Here, Boy: Trump and the Graceful Art of Dog-Whistling

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Photo: International Business Times

Photo: International Business Times

Photo: International Business Times

Madoc Kimball, Staff Writer

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Donald Trump is the most accomplished dog-whistler of the 21st century.

What’s dog-whistling, though? That’s a simple question, which belies a much more complex answer. The time-honored tradition of dog-whistling in Western politics works when a politician makes a statement that at face value appears to be saying one thing, but in reality has a much deeper and more resonant message to certain subgroups of the electorate. When you blow on a dog-whistle, you’re lucky if you can make out only a quiet hissing noise. But to cats and dogs, meanwhile, it’s perceived as a much more fiercely shrill, ultrasonic whine. It’s a fitting name.

An example that’s perhaps most known to high school students (especially if they’ve already taken APUSH) would be the so-called Republican ‘Southern strategy.’ As an emboldened Democratic Party under LBJ in the 1960s began to dismantle discriminatory Jim Crow-era laws, the Republican Party began to look to ways to appeal to newly-partyless Southern whites in search of a proper, racist political faction again. Thus was born the ‘Southern strategy,’ utilized most effectively and prominently by politicians like Barry Goldwater, Richard Nixon, and even the conservative darling Ronald Reagan. Lee Atwater, a prominent Republican strategist and consultant during the 1980s who would later go on to serve as the RNC chairman, put the strategy into context this way:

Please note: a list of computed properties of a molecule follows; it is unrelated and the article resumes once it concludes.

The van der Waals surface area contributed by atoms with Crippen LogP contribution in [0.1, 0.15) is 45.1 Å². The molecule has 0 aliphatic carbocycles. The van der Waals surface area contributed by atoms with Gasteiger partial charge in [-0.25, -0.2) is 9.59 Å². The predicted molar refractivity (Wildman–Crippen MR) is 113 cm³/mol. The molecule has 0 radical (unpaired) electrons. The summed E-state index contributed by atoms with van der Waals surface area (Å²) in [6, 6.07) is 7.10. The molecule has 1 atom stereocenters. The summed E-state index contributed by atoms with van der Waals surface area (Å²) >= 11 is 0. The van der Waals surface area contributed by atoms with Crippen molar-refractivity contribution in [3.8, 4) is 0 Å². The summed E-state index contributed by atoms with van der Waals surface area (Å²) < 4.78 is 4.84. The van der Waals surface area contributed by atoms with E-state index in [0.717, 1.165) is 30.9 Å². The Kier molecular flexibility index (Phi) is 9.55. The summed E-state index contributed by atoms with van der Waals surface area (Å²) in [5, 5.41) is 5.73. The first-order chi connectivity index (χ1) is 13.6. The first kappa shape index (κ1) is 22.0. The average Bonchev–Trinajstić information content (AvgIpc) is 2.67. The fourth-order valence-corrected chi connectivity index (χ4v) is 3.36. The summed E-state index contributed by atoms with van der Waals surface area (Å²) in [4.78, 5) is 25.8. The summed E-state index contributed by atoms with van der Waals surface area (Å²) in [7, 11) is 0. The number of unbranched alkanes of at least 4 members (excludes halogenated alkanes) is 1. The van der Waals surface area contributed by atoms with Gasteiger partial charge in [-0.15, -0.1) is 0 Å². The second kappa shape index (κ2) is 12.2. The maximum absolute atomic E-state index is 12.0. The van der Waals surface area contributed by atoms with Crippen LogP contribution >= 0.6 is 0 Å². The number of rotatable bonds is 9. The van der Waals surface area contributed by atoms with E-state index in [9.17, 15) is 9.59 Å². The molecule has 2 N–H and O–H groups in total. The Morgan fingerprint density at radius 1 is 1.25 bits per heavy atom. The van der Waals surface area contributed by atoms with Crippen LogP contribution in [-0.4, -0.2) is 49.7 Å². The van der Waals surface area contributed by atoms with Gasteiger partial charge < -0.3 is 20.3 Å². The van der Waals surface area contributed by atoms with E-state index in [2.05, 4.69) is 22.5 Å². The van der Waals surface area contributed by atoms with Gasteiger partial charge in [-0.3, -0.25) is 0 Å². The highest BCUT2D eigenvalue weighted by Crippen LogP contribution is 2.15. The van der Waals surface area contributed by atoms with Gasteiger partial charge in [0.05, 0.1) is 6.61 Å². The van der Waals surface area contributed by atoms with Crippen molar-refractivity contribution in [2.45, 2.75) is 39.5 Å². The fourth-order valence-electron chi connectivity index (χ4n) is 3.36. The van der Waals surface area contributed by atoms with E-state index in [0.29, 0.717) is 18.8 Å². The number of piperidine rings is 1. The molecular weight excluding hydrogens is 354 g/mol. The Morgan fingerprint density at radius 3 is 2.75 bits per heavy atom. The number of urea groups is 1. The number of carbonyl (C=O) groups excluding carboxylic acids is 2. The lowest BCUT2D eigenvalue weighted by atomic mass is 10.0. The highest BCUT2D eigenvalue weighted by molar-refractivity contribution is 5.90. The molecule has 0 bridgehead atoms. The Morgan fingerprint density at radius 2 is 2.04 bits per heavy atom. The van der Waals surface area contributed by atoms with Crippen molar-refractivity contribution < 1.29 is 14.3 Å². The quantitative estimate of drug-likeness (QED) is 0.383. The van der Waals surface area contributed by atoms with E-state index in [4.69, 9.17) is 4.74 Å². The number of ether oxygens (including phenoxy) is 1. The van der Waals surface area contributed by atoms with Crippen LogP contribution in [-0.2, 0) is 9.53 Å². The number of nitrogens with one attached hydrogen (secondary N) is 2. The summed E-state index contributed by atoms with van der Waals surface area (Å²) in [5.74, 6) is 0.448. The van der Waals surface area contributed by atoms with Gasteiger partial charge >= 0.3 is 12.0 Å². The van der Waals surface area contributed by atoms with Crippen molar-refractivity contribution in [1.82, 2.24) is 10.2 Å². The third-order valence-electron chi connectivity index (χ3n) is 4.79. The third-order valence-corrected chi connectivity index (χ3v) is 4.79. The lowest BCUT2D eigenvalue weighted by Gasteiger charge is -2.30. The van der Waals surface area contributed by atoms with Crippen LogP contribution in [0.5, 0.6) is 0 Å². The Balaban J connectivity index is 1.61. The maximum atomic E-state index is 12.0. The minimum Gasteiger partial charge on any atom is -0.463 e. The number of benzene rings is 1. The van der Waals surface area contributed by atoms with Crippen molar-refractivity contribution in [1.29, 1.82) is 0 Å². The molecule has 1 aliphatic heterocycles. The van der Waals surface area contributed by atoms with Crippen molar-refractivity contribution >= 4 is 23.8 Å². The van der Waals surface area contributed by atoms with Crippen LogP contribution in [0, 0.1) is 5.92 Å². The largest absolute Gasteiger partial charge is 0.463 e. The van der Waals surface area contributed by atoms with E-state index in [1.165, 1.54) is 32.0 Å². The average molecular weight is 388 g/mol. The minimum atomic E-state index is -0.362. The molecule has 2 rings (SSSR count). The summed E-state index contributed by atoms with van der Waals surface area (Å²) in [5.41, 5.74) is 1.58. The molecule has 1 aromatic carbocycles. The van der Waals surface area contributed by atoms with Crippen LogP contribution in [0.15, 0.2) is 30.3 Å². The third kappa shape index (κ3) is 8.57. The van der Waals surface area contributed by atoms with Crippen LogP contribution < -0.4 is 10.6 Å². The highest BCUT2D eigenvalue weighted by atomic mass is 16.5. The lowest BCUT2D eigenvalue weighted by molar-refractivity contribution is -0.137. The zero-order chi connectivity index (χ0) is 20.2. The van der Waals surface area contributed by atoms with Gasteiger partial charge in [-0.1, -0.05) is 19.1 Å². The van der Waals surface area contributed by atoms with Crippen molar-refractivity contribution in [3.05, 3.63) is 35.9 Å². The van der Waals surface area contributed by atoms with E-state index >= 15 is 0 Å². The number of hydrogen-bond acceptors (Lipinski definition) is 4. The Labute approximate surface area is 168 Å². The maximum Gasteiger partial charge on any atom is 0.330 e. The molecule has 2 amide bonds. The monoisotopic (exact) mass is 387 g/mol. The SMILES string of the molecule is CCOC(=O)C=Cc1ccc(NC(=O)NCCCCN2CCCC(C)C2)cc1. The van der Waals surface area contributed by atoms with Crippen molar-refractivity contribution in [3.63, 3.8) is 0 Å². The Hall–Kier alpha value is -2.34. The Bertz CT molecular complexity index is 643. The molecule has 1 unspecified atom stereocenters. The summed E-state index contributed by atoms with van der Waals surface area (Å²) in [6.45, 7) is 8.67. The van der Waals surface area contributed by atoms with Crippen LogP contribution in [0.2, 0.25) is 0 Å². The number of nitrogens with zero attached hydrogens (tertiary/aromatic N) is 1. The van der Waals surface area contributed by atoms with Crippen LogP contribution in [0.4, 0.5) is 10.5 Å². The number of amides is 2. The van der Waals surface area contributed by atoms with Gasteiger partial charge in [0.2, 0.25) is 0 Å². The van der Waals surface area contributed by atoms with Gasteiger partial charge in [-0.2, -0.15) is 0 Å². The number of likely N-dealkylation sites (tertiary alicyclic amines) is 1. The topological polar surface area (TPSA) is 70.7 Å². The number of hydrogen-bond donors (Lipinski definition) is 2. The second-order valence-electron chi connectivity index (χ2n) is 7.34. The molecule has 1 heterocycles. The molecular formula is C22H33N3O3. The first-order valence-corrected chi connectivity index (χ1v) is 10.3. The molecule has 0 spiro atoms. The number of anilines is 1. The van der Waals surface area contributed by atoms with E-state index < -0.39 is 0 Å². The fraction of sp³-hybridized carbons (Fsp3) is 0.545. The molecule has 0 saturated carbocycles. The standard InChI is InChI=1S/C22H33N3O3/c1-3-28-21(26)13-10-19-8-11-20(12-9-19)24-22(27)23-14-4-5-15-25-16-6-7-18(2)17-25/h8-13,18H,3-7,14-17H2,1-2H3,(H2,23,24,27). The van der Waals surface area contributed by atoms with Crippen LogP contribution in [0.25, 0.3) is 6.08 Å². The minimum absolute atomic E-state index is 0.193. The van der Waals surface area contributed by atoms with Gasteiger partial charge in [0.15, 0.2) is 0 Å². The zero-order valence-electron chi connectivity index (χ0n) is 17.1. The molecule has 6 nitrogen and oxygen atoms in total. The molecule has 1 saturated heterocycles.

“You start out in 1954 by saying, “N—–, n—–, n—–“. By 1968 you can’t say “n—–” – that hurts you. Backfires. So you say stuff like forced busing, states’ rights and all that stuff. You’re getting so abstract now that you’re talking about cutting taxes, and all these things you’re talking about are totally economic things and a byproduct of them is that blacks get hurt worse than whites. . . . .But I’m saying that if it is getting that abstract, and that coded, that we are doing away with the racial problem one way or the other. You follow me – because obviously sitting around saying, “We want to cut this”, is much more abstract than even the busing thing, and a hell of a lot more abstract than “N—–, n—–“.

Many historians attribute the realignment of the South towards the Republican Party to this strategy, which roots itself firmly in the dual trenches of race-baiting and, yes, dog-whistle politics. By speaking about implementing policies that, in practice, would unfairly affect African-American citizens, or, for example, pointing to their purportedly disproportionate crime rate in comparison to whites, politicians who sought the votes of Dixiecrats in the South could stoke racial undertones that have simmered there since the dawn of slavery, without having to do or say anything that is ‘technically’ overt racism, such as slurs or stereotypes. Sound familiar?

It shouldn’t, but it’s a sad truth of our current American politics that Trump and MAGA Republicans (read: the vast majority) paint our nation as a zero-sum game that white, conservative Americans are about to lose to brown people. It’s never so explicitly stated, but it’s there, an alternative fact as ugly as the people who spout it. President Trump has applied this philosophy to almost every aspect of his administration: if America (his America, comprised of those who voted for him) isn’t winning, it’s losing. It’s not a bad thing to love your country and want to see it succeed. Quite the contrary. What’s bad about this argument is saying that gain for one equals loss for all, a sentiment wholeheartedly embraced by right-wing social policy in recent decades.